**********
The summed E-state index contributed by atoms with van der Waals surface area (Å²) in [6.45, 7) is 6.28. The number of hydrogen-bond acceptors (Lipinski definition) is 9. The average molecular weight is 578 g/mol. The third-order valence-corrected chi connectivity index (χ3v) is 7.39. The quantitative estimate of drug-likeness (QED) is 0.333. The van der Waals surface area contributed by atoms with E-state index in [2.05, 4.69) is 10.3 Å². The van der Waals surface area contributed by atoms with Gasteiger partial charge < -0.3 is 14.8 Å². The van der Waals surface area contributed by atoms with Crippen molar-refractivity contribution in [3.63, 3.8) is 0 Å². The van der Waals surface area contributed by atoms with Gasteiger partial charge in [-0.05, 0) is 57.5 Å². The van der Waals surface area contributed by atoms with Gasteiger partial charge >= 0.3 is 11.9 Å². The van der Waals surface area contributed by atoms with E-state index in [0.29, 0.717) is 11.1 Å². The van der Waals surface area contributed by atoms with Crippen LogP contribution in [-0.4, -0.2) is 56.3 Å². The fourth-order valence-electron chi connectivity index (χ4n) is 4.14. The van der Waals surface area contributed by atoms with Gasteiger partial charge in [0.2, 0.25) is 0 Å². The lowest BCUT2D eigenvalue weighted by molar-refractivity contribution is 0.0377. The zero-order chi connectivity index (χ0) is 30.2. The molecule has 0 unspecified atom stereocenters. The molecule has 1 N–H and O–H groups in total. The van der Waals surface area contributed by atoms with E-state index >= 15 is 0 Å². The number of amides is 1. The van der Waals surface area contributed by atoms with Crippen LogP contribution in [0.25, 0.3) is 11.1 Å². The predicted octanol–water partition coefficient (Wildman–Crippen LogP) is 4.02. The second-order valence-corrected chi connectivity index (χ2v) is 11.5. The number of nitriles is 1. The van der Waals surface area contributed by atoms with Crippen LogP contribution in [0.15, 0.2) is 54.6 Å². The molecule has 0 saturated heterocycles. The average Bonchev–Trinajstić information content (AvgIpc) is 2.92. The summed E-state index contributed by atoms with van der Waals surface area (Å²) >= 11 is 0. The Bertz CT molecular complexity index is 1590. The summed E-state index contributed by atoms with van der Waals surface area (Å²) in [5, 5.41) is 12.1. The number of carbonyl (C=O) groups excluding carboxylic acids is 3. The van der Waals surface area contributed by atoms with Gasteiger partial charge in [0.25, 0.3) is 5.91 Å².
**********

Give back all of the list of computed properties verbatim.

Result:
The summed E-state index contributed by atoms with van der Waals surface area (Å²) in [6.45, 7) is 6.28. The number of hydrogen-bond acceptors (Lipinski definition) is 9. The average molecular weight is 578 g/mol. The third-order valence-corrected chi connectivity index (χ3v) is 7.39. The quantitative estimate of drug-likeness (QED) is 0.333. The van der Waals surface area contributed by atoms with E-state index in [2.05, 4.69) is 10.3 Å². The van der Waals surface area contributed by atoms with Gasteiger partial charge < -0.3 is 14.8 Å². The van der Waals surface area contributed by atoms with Crippen molar-refractivity contribution in [3.63, 3.8) is 0 Å². The van der Waals surface area contributed by atoms with Gasteiger partial charge in [-0.05, 0) is 57.5 Å². The van der Waals surface area contributed by atoms with Gasteiger partial charge >= 0.3 is 11.9 Å². The van der Waals surface area contributed by atoms with E-state index in [0.29, 0.717) is 11.1 Å². The van der Waals surface area contributed by atoms with Crippen LogP contribution in [-0.4, -0.2) is 56.3 Å². The fourth-order valence-electron chi connectivity index (χ4n) is 4.14. The van der Waals surface area contributed by atoms with Gasteiger partial charge in [0.2, 0.25) is 0 Å². The lowest BCUT2D eigenvalue weighted by molar-refractivity contribution is 0.0377. The zero-order chi connectivity index (χ0) is 30.2. The molecule has 0 unspecified atom stereocenters. The molecule has 1 N–H and O–H groups in total. The van der Waals surface area contributed by atoms with E-state index >= 15 is 0 Å². The number of amides is 1. The van der Waals surface area contributed by atoms with Crippen LogP contribution in [0.25, 0.3) is 11.1 Å². The predicted octanol–water partition coefficient (Wildman–Crippen LogP) is 4.02. The second-order valence-corrected chi connectivity index (χ2v) is 11.5. The number of nitriles is 1. The van der Waals surface area contributed by atoms with Crippen LogP contribution in [0.15, 0.2) is 54.6 Å². The molecule has 0 saturated heterocycles. The average Bonchev–Trinajstić information content (AvgIpc) is 2.92. The summed E-state index contributed by atoms with van der Waals surface area (Å²) >= 11 is 0. The Bertz CT molecular complexity index is 1590. The summed E-state index contributed by atoms with van der Waals surface area (Å²) in [5, 5.41) is 12.1. The number of carbonyl (C=O) groups excluding carboxylic acids is 3. The van der Waals surface area contributed by atoms with Gasteiger partial charge in [0.25, 0.3) is 5.91 Å².